Nico Designer Lis Harvey On Lingerie With Ethical Values

by: Courtney Sanders | 7 months ago | Features

Image: Nico designer Lis Harvey.

We wear underwear everyday, and we wear it directly against our biggest organ, our skin. Out of all the clothing we buy, then, it’s important to make sure our underwear is free from nasty chemicals. Enter Brisbane lingerie label, Nico. Here, founder and designer Lis Harvey shares her passion for lingerie with ethical values.

Courtney Sanders: Can you tell us a little bit about your Nico journey?
Lis Harvey:
 Nico has been going for about 7 years now. It really started out of a desire to fill the gap between the over-the-top lacy, sexy kind of underwear and the really boring everyday stuff. I felt like there really was room for a brand of underwear and basics made from beautiful materials with really nice cuts.

Image: Jess wears the Full Cup Bra and High Waisted Brief.

Courtney: Nico has had a strong ethical ethos from the beginning. Why is this important to you? 
Lis: I actually didn't start Nico with the intention of being an ethical brand. But as the ball got rolling and I started to set up our supply chain, I realised that I wasn't comfortable doing business any other way. It was my personal ethics that shaped the way Nico developed and continues to grow. Life's too short to live with the guilt of an unethical business.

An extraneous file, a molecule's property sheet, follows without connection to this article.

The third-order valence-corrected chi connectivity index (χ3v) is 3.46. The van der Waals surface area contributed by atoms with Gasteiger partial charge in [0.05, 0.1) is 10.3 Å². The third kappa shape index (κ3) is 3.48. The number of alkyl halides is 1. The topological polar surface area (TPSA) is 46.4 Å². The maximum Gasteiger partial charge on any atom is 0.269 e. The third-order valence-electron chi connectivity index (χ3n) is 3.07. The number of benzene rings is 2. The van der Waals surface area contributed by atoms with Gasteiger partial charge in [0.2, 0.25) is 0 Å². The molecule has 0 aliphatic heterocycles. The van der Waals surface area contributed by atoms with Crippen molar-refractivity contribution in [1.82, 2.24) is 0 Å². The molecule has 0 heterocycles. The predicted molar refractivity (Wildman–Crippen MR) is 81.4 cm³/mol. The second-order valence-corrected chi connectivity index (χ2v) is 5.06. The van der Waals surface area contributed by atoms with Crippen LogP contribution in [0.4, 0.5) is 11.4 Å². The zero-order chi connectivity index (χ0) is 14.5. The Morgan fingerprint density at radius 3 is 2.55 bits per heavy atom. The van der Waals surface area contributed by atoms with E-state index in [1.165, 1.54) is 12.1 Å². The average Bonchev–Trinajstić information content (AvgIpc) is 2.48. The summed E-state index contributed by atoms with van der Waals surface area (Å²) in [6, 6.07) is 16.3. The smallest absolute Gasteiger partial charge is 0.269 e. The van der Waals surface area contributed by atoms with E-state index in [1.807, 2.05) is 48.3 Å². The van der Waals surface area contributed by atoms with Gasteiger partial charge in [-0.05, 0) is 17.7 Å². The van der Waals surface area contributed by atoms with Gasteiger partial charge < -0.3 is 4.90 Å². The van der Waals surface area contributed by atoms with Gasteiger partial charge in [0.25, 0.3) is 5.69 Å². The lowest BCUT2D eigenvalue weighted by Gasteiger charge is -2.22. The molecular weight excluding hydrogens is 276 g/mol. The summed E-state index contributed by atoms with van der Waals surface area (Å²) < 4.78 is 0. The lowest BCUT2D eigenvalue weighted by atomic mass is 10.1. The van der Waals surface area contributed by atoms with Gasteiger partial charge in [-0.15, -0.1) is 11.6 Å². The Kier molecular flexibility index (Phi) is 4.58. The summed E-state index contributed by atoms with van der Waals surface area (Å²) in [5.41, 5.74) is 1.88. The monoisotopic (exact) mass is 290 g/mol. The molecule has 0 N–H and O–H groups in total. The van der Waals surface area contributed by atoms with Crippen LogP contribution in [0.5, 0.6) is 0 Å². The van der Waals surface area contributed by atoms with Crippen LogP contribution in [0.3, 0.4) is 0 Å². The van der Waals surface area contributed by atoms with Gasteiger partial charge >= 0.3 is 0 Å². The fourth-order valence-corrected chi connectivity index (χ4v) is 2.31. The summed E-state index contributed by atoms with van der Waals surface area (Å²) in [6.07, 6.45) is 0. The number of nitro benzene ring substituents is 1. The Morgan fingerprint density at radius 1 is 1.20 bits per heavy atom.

Courtney: Can you walk us through the different kind of sustainable fibres, why you've chosen to use each, and why they're preferable to non-sustainable fibres?
Lis: We mostly work with Modal, which is custom knitted in Melbourne using certified Lenzing fibres. Lenzing is an awesome company with some cutting edge technology, which they use to create lovely fabrics with an environmental focus. 

Image: Jess wears the Triangle Bra.

Lis: Modal starts as Beechwood trees, which Lenzing sources from sustainable forestry plantations. The wood goes through a closed loop process to be turned into fibre, which all happens at the same site. I love working with Lenzing fibres because they are of a really high quality and it's easy to trace the entire supply chain from raw material through to finished fabrics.

Courtney: What do you think are the major ethical problems in the fashion industry at the moment? 
Lis: The greatest issue in my mind is the general lack of transparency, and the fact that this is the norm. To be open about supply chains and to be able to answer questions about where things come from should be the standard. 

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